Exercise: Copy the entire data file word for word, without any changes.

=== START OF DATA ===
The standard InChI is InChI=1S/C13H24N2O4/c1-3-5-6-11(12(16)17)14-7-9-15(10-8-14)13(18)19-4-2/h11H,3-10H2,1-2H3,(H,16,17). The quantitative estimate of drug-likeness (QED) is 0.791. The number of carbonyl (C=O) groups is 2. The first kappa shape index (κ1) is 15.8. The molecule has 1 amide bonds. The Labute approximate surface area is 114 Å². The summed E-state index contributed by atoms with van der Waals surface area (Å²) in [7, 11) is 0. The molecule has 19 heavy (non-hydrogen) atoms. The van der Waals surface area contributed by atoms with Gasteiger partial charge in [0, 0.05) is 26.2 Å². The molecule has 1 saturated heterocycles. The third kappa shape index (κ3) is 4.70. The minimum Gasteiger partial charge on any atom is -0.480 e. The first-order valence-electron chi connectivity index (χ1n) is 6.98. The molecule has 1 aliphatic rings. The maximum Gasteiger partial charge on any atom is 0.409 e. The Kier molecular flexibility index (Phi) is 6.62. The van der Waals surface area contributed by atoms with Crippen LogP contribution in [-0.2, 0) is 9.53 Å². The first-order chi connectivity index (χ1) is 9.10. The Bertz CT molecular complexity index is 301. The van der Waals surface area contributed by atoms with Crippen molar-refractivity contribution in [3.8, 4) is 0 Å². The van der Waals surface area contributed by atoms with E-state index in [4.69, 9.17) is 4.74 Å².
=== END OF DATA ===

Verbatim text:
The standard InChI is InChI=1S/C13H24N2O4/c1-3-5-6-11(12(16)17)14-7-9-15(10-8-14)13(18)19-4-2/h11H,3-10H2,1-2H3,(H,16,17). The quantitative estimate of drug-likeness (QED) is 0.791. The number of carbonyl (C=O) groups is 2. The first kappa shape index (κ1) is 15.8. The molecule has 1 amide bonds. The Labute approximate surface area is 114 Å². The summed E-state index contributed by atoms with van der Waals surface area (Å²) in [7, 11) is 0. The molecule has 19 heavy (non-hydrogen) atoms. The van der Waals surface area contributed by atoms with Gasteiger partial charge in [0, 0.05) is 26.2 Å². The molecule has 1 saturated heterocycles. The third kappa shape index (κ3) is 4.70. The minimum Gasteiger partial charge on any atom is -0.480 e. The first-order valence-electron chi connectivity index (χ1n) is 6.98. The molecule has 1 aliphatic rings. The maximum Gasteiger partial charge on any atom is 0.409 e. The Kier molecular flexibility index (Phi) is 6.62. The van der Waals surface area contributed by atoms with Crippen LogP contribution in [-0.2, 0) is 9.53 Å². The first-order chi connectivity index (χ1) is 9.10. The Bertz CT molecular complexity index is 301. The van der Waals surface area contributed by atoms with Crippen molar-refractivity contribution in [3.8, 4) is 0 Å². The van der Waals surface area contributed by atoms with E-state index in [4.69, 9.17) is 4.74 Å².